the patron of the rugby club, Bryn Cartwright, is funding Swansea’s cocaine traffic. When the boys’ family are burnt to death as a result of an escalating feud over compensation demanded in recompense for the father’s accident while working for Cartwright, they initiate a scheme of revenge which results in the death of both Cartwright and Terry, the corrupt policeman who was the direct cause of the family’s murder. As the production team of Trainspotting were involved in Twin Town, comparisons between the films are readily made. The way in which Twin Town ends

in Across the margins

German regions. His grandfather was mayor of Bretten; a great-uncle by marriage was the humanist Johann Reuchlin; and his father, who died when Philip was eleven, was an armorer for the Heidelberg court. Placed under Reuchlin’s care after his father’s death, Melanchthon attended the Latin School at Pforzheim, where he excelled at Greek, Latin, and Hebrew, and went on to the arts program at Heidelberg. Here he received as thorough a grounding in the classics as was possible in Germany at the time, and acquired some familiarity with theology and natural science as well.3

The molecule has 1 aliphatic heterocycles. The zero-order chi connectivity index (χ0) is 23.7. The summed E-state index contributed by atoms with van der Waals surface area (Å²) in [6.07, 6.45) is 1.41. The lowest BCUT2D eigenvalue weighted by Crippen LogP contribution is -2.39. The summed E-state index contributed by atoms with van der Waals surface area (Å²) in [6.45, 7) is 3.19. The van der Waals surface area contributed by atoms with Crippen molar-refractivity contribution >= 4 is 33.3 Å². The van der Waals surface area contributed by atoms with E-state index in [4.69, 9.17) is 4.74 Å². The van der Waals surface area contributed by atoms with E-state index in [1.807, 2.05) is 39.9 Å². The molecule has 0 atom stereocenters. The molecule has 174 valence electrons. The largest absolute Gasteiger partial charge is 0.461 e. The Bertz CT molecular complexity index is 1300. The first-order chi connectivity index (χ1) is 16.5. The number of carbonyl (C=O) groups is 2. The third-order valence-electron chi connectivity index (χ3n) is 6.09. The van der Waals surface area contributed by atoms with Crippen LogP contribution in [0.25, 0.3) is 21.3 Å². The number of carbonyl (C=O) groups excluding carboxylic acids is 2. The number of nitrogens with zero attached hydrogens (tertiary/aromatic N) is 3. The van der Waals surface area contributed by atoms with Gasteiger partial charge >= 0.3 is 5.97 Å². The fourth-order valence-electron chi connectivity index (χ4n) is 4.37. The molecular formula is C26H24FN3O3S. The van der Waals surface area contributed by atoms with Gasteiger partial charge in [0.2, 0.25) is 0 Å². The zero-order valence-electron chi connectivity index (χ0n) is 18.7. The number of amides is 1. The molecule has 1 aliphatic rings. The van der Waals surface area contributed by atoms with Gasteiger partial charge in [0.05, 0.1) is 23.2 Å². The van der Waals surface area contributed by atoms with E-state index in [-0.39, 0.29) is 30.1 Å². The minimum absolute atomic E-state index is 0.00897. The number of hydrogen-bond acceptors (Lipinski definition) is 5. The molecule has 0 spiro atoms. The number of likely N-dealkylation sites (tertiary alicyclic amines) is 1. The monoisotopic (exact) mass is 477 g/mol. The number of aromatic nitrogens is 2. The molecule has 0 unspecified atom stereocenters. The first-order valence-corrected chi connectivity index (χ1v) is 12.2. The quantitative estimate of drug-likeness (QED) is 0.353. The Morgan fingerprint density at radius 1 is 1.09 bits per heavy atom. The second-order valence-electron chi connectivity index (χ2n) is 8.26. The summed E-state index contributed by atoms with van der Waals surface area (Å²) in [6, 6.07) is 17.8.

in Luther’s lives

-poor, work-rich households of the twenty-first century. This chapter puts the ideas to work to explore another historical era which has been interpreted as emblematic both of the absolute autonomy of the family system and of its functionalist collapse into merely servicing the needs of the economy. The era is that of the demographic decimation caused by the Black Death. The elimination of up to 40 per cent of the labour force was a massive shock from which the economy took centuries to recover, not least because the plague made regular return visits, culling survivors of

in Making work more equal
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Spiritualism and the Atlantic divide

materialisation was experienced in the United States. There were contiguities between spiritualist experiences on both sides of the Atlantic, therefore, that deserve investigation. One of these is Florence Marryat’s experience of materialised spirits in New York. In her seminal work on spiritualism There is no Death (1891) Florence Marryat describes an incognito visit she paid to a New York seance in 1884 that left her a firm believer in spiritualism. The visit took place while she was in transit to a professional engagement in Boston, having travelled from England. She was

in Special relationships
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‘Numbers games’ and ‘holocausts’ at Jasenovac and Bleiburg

either ‘Serbophobia’ or ‘Greater Serbia’. This chapter reviews two of the most important persecution myths emerging from the Second World War. Revising the history of the Ustaša-run death-camp at Jasenovac was a useful means of casting Serbs as the victims of a ‘Holocaust’ by Croats. On the Croatian side, the massacre at Bleiburg (Austria) by Communist forces (or Serb-led Communists, as the case might be) in 1945 was also likened to the Holocaust. In both cases, the other side was accused of committing genocide, using either the mask of Nazi or Communist domination to

in Balkan holocausts?